Companies know how to meet the demands of shareholder value: years of managerial excellence testify to this achievement. Many also know how to create stakeholder value – through traditional approaches such as CSR and philanthropy which predictably lead to trade-offs and added costs. What remains elusive is discovering is how to meet both shareholder and stakeholder requirements in the core business – without mediocrity and without compromise – creating value for the company that cannot be disentangled from the value it creates for society and the environment. What if sustainability was embedded into the DNA of your organization? How can you incorporate environmental, health and social value into its very core? Many companies, despite their best intentions, "bolt on" sustainability as an afterthought to their core strategies. They trumpet green initiatives and social philanthropy which lie at the margins of the business, with symbolic wins that inadvertently highlight the unsustainability of the rest of their activities.
Today's ecological and social pressures require a different business response – one that existing strategy frameworks fail adequately to address. In Embedded Sustainability, authors Chris Laszlo and Nadya Zhexembayeva explain and predict how companies can better leverage global challenges for enduring profit and sustained growth. They introduce the marquis concept of embedded sustainability: the incorporation of environmental, health, and social value into the heartbeat of the product life-cycle with no trade-off in price or quality – no social or green premium. This book helps readers to comprehend and implement the notion of embedded sustainability. At its best, embedded sustainability is invisible, similar to quality. In addition to delivering socially and environmentally conscious products for consumers, it is capable of considerably motivating employees. Most of all, it enables smart companies to create even more value for both their shareholders and stakeholders.
Table of Contents
Forewords Greg Babe, CEO, Bayer North America Andrew J. Hoffman, Holcim (U.S.) Professor of Sustainable Enterprise, University of Michigan The wasp and the frog: An introduction Part I. Sustainability on the shores of business 1. Business reality reshaped: The BIG three trends 2. To the desert and back: A brief history of value Part II. What it means for business strategy 3. What would a strategist do? 4. Cool strategies for a heated world 5. Embedded sustainability Part III. Getting it done 6. Hot competencies for a cool world 7. Change management redux 8. Putting it all together Part IV. Leaping into the future 9. The world in 2041: A job interview 10. Sustaining inquiry Afterword David Cooperrider, Fairmount Minerals Professor of Social Entrepreneurship, Case Western Reserve University, Weatherhead School of Management Index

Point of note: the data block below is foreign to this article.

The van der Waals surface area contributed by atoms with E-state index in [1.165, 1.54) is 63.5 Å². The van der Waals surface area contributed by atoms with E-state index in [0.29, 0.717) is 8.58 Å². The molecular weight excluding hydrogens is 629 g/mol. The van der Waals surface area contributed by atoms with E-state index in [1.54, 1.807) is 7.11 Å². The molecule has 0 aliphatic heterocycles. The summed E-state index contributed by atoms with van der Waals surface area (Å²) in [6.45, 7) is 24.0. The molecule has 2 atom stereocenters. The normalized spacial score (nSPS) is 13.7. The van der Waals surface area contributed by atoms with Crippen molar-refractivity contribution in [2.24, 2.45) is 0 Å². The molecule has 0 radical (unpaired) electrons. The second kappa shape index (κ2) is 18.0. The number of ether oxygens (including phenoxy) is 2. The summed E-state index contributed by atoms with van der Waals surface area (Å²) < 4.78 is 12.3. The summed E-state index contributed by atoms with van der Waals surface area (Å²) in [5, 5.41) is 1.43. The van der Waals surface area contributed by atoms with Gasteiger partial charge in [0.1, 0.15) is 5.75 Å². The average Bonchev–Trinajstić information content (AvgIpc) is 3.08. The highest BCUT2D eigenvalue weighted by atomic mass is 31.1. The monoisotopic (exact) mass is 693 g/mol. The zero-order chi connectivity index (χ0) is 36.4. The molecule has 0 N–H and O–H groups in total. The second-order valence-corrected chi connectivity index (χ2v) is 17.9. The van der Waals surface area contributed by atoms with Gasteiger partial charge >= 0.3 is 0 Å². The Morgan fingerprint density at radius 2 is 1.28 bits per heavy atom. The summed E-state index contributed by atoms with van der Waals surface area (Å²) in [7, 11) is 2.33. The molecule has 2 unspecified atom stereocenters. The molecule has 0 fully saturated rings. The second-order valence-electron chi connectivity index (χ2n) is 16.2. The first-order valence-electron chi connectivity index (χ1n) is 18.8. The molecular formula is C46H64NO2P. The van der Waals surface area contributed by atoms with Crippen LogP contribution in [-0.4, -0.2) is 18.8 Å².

Although I didn't, in many ways, it makes sense to start reading this book at the penultimate chapter, Chapter 9, entitled "The world in 2041." Now, 2041 is not all that far away, but the description of the fictional young Jake Marstreng attending an interview with "Septad Corp" is as futuristic as the best sci-fi movies, as surreal as the best fantasy productions and as realistic as the best documentaries on National Geographic. It's a future which is so far-fetched as to be a perversion of the authors' imagination and yet so possible as to be just around the corner. Detailed descriptions of the radically changed global economy, sci-fi lifestyles and new technologies are truly exciting: solar cell conversion of light into electricity, PCB destruction using photozymes, Virtual Retinal Display contact lenses, 3-D virtual conferencing, vertical farms using hydroponics and crop stackers powered by methane digestion, vehicles powered by solar photovoltaic thermoelectric generator hybrid systems, construction incorporating zero-energy technologies and hydro botanic water treatment and more. And all this happens after the Water Wars and the Dark Years. All that's missing is Mr Spock (who, in 2014, is probably Indian, Chinese or Brazilian). Reading Chapter 9 helps you make sense of what Embedding Sustainability is all about. It's not another shmoozy look at how companies are "doing well by doing good." It's not another collection of glowing MNE case studies that have more reputational value than sustainability substance. It's not a how-to-succeed-at-sustainability-in-3-days recipe. It is a highly intelligent (and intellectual) roadmap of the gearshift in corporate thinking and actions that are needed to transform sustainability bandaids into sustainable business. Chris Laszlo and Nadya Zhexembayeva do a magnificent job of whetting our appetites for creating sustainable value. They describe the book as organized around "central themes of business strategy and change management, with two bookends." The first "bookend" is about the mega-trends that are driving the new business environment and the last "bookend" is about a future vision of business and some of the key questions we often wrestle with as we move forward on the sustainability journey. The authors shape the mega-trends around three core issues: declining resources, radical transparency and increasing expectations, offering compelling arguments relating to each. For example, bluefin tuna has become so rare that a single adult fish fetched $396,000 at an auction in Tokyo; use of Google Earth to view the plantations where bananas are grown by Dole; the sale of 190,000 organic cotton yoga outfits by Walmart in the first 10 weeks of launch; or Sourcemap.org which exposes environmental impacts of anything manufactured. Now convinced, the heart of this book provides an excellent backdrop for envisaging sustainable value creation. Seven key drivers are discussed: risk mitigation, efficiency opportunity, factor of differentiation, pathway to new markets, protect and enhance the brand, influencing industry standards and driver of radical innovation. However there are many paths to Rome and strategic approaches may differ from company to company. Embedded Sustainabilitythen takes us on a journey of strategy development using three strategic frameworks: Porter's Generic Strategies, Kim and Mauborgne's Blue Ocean Strategy and Clayton Christensen's Disruptive Innovation, showing how all these can have their place in the ways in which companies create superior sustainable value. Finally, even if you are on board so far, there is still much to debate. The final chapter of this book is an articulation of some underlying questions (the authors' "starter-kit of Big Picture questions"):Growth or No growth? Is growth itself sustainable?What is the role of government and the nonprofit sector? Can regulation achieve what voluntary initiative cannot?Stopping the bad or creating the good? Is your agenda bright green or dark green?Having or being? Is a moral awakening imperative?Evolution or revolution? Can we expect a global breakdown and rebuild to occur within a few decades?Restoring or transforming nature? Should we aspire to the preservation of nature in its untouched state or use our technologies to "fix" and "improve" nature?Fear or enlightened self-interest? Are we motivated to change by fear or by positive images of the future? Does inspiration drive us more than the threat of an impending disaster?Embedded Sustainability: The Next Big Competitive Advantage truly stretches our minds and turns sustainable value into a compelling direction which is within our capability, though not without fundamental repositioning of the way we perceive sustainable value and the routes to achieve it. This book is both delightful and frightful. The vision of an accessible sustainable reality created by Chris Laszlo and Nadya Zhexembayeva is delightful.